Figure 2: Tetris in action 
Table 1: Scoring for Tetris Description Clearing a single line of blocks Clearing two lines of blocks simultaneously Clearing three lines of blocks simultaneously Clearing four lines of blocks simultaneously Achieving Back to Back Tetris clearances Rotating a T block into a tight position.
Tetris task Single Double Triple Tetris B2B Tetris T Spin
Score 5 10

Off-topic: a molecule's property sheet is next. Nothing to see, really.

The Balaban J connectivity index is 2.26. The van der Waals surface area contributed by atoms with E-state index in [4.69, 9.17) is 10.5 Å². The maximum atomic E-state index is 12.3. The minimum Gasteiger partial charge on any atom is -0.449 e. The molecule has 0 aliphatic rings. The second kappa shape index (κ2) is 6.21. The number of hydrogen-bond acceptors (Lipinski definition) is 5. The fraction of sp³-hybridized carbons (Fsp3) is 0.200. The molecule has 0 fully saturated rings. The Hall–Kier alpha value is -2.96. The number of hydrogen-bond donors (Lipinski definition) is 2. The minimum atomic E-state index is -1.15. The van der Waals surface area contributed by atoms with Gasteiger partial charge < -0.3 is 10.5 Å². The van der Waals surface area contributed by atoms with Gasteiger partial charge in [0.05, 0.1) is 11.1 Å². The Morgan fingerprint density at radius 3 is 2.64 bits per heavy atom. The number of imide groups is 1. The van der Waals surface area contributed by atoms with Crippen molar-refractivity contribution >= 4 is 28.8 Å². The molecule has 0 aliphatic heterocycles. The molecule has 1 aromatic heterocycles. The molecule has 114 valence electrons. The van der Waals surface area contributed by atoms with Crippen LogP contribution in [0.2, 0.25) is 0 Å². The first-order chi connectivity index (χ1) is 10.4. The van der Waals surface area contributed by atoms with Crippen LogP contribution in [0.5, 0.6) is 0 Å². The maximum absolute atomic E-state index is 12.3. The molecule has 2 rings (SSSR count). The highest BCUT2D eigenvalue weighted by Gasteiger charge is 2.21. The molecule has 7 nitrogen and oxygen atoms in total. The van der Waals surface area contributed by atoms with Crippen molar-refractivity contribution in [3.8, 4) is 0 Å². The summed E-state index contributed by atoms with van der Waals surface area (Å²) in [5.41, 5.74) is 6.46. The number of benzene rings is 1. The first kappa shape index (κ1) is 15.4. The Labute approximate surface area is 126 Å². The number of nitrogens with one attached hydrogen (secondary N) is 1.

Because the game itself had no internal scoring system other than the concept of difficulty levels attained by the subject, it was decided to introduce a different scoring system for the subjects to work against. This would allow for a more intuitive scoring system to rate one subjects performance against another within the trials short duration, and to help to involve the subjects more in the task of playing the game. The scoring system is shown in Table 1. The rationale for the scoring system was that a Double should be worth more than two Singles, a Triple worth more than three Singles, a Tetris worth more than two Doubles or a Triple plus a Single etc. The points given for B2B Tetris and T-Spin were bonus points awarded for rare or more complicated tasks. At the end of each 2-minute game session, it was possible to view a summary page which contained information about how many of the above events happened during the session. In addition to the scoring events, pieces used and piece movements are also shown. These are totals of how many falling pieces were slotted into place during the two minutes and how many times the falling blocks were rotated or moved left and right and down. The importance of these last two totals is that they give a measure of the subjects activity during the task that should be more accurate than the game score (it is possible to move the same number of pieces the same amount of times and generate completely different game scores!). See Figure 3, for an example of the game summary screen. Summary screens for each 2-minute game item in the tests were captured whilst the subject was evaluating the audio. This data was later entered manually into the statistical analysis package.